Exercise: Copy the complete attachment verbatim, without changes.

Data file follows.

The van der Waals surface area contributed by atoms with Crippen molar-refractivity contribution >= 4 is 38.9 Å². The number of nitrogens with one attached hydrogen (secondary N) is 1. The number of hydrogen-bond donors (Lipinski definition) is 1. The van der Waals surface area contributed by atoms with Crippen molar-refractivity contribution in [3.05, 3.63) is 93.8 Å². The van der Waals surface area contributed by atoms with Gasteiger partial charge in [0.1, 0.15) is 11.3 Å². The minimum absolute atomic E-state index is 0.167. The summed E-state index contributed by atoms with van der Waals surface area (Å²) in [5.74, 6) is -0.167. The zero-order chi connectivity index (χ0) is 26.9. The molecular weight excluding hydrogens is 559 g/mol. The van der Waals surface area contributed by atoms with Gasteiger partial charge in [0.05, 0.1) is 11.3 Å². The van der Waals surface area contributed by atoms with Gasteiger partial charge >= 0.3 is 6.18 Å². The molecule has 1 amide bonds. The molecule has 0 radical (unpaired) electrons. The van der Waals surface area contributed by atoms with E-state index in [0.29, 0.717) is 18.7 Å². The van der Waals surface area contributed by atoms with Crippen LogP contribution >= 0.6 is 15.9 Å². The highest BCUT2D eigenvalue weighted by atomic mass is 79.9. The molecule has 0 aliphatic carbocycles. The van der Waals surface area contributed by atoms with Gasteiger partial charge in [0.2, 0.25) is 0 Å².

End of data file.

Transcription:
The van der Waals surface area contributed by atoms with Crippen molar-refractivity contribution >= 4 is 38.9 Å². The number of nitrogens with one attached hydrogen (secondary N) is 1. The number of hydrogen-bond donors (Lipinski definition) is 1. The van der Waals surface area contributed by atoms with Crippen molar-refractivity contribution in [3.05, 3.63) is 93.8 Å². The van der Waals surface area contributed by atoms with Gasteiger partial charge in [0.1, 0.15) is 11.3 Å². The minimum absolute atomic E-state index is 0.167. The summed E-state index contributed by atoms with van der Waals surface area (Å²) in [5.74, 6) is -0.167. The zero-order chi connectivity index (χ0) is 26.9. The molecular weight excluding hydrogens is 559 g/mol. The van der Waals surface area contributed by atoms with Gasteiger partial charge in [0.05, 0.1) is 11.3 Å². The van der Waals surface area contributed by atoms with Gasteiger partial charge >= 0.3 is 6.18 Å². The molecule has 1 amide bonds. The molecule has 0 radical (unpaired) electrons. The van der Waals surface area contributed by atoms with E-state index in [0.29, 0.717) is 18.7 Å². The van der Waals surface area contributed by atoms with Crippen LogP contribution >= 0.6 is 15.9 Å². The highest BCUT2D eigenvalue weighted by atomic mass is 79.9. The molecule has 0 aliphatic carbocycles. The van der Waals surface area contributed by atoms with Gasteiger partial charge in [0.2, 0.25) is 0 Å².